I won’t be buying but he’s not too expensive (at the moment – but I think that’ll change if he gets any traction) and I think you’d get all the advice floating around out there on the web packaged into one product if you don’t want to spend a few months digging into it all yourself.
I think Luca’s making some coin for himself off all this. Not from affiliate marketing as much as selling advice on how to do it. I think he’s as ruthless as Shaqir Hussyin or John Chow, that he’ll do whatever it takes to get your buck and won’t care if that leaves you hungry, just like his internet marketing heroes, but I don’t think he’s as slick. Luca’s got the work ethic and the hunger, but he doesn’t have the polish of these used car salesmen hucksters par excellence.
I’d say “yet” but I don’t see the same charisma. He’s a niche personality, but he has no personality. He’s not your instant friend like those other guys are. There’s something missing.
Well, we’ll see. I’m sure Luca’s not going anywhere for a while. Not while his sites are still getting hits.
Ultimately, the guy’s just getting his hustle on, getting off his ass and working on his thing, and I respect that. He’s BSing a lot less than a lot of others floating around the web.
Just hope he doesn’t change his tune too much for the bigger buck he’s chasing.
Updated 26th Oct 2017
I hadn’t really looked in on Luca since writing this, and have since discovered he’s now pushing MOBE, and arguing it’s not a ‘pyramid’ scheme… in third grade logic.
The video blog has almost descended to self-parody. No one’s as fantastic as Luca is (according to Luca) and if you disagree, you’re obviously broke.
But he just sounds insecure as hell, and like a hater himself, when he goes onto explain how many other marketers aren’t making as much as they claim, and certainly not as much as him. Luca’s got a massive chip on his shoulder that the front, the bravado, he puts up, doesn’t mask.
He sure feels he’s got to make up for something.
I watched one vid earlier this year wherein he was decrying organic traffic, and another just recently wherein he’s claiming he’s got all that tied down on his written blog – which the lack of comments, keywords and traffic stats on Semrush would disagree with.
Just like physics would disagree that big Luca is “big.”
Unless those women are Amazons and John Chow is 8ft tall, Luca might want to come up with another tagline for himself.
Luca was amusing at first, had some nuggets, but a few dollars have went to his head harder than a row of tequila shooters, and it seems he’s greatly upped his bullshit quotient.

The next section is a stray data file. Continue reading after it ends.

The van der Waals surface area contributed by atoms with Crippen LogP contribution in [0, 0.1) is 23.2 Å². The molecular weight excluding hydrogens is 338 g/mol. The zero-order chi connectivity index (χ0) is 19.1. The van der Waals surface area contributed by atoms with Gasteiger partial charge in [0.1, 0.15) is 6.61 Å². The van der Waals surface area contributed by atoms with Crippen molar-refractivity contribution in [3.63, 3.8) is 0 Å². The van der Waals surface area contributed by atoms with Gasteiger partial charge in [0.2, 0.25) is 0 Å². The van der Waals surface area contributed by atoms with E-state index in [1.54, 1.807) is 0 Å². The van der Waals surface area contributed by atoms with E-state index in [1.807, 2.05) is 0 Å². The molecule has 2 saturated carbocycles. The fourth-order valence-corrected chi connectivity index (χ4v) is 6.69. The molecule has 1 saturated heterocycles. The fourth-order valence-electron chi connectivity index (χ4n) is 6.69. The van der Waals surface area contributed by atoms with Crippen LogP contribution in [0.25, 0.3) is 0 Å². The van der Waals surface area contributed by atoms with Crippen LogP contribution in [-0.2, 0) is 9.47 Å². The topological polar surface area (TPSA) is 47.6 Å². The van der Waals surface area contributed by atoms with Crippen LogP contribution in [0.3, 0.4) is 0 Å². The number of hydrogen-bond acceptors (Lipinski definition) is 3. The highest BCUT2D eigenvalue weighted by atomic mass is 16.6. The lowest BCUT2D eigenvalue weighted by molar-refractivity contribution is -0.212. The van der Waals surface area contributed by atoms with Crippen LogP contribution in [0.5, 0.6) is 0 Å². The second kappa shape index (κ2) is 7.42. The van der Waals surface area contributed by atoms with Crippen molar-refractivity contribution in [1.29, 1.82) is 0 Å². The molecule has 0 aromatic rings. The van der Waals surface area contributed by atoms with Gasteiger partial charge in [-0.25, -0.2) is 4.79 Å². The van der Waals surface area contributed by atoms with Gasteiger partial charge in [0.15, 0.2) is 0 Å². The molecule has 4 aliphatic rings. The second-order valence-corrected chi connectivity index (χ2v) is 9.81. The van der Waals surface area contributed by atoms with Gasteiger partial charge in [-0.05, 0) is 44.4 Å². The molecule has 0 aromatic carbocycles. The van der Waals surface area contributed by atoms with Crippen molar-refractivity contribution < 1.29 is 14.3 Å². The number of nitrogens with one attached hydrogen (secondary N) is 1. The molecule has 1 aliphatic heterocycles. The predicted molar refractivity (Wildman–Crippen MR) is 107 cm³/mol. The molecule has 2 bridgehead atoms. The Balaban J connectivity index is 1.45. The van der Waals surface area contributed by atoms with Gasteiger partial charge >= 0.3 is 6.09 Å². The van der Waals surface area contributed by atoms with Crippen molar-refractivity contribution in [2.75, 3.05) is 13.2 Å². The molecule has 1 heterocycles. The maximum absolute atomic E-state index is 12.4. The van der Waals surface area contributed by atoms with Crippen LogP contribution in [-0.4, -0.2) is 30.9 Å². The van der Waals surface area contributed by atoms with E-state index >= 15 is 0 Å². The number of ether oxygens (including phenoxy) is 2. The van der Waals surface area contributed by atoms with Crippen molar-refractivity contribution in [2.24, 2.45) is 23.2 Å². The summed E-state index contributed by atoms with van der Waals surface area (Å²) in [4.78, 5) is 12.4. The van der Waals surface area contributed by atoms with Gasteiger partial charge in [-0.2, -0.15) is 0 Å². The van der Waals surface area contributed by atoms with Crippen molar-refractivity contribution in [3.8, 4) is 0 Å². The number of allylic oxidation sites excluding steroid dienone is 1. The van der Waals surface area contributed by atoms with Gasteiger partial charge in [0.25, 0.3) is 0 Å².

He’s certainly always been 100% full of his own shit, anyway. I’ve met guys like that in the past, anything you’ve ever done, they’ve done with bells on (according to them). Luca was never charismatic but he wasn’t totally obnoxious, either. He’s sailing toward to it now, though, as he’s smug and condescending in his vids: other mortals may express mere (incorrect) opinions, but Luca channels the universal truth of the cosmos.
And if Luca ever gets into meditation, expect a vid in which he explains how he’s more enlightened than Buddha.
That said, I well believe he’s making money at something. Quite what, how, and the amount I don’t know, but I wouldn’t trust Luca to tell me. If Luca told me the sky is blue and the grass is green, I’d walk over to a window and look out and check.
As noted above in my original review, one character trait remains true and is shining brighter than ever – Luca is hungry and will do, and say, whatever it takes to extract your buck from your wallet.
UPDATE II: As of June 2018, MOBE has been shut down by FTC.
If you want to checkout another route to take re affiliate marketing, one that Luca would disapprove of (until he gets a similar site) then take a look at Wealthy Affiliate.
It’s not a get-rich-quick-scheme, it’s for those with patience and fortitude – and don’t necessarily want to spend more than their time, rather than their money (on paid traffic), on their sites.
There’s no credit card for “verification purposes” to join, it doesn’t cost you a dime to come in and look around, and decide if you’re staying.
I did, and I have a large “scammer” warning siren in my head. Have a read of my review of the place here.
But don’t take my word for it, have a look-see for yourself.
Recommended further reading:
Luca may not approve, but I think the info in this book is excellent (for a fraction of the cost of his program).
The No-Luck-Required Guide to Self-Publishing Success
by Sean Platt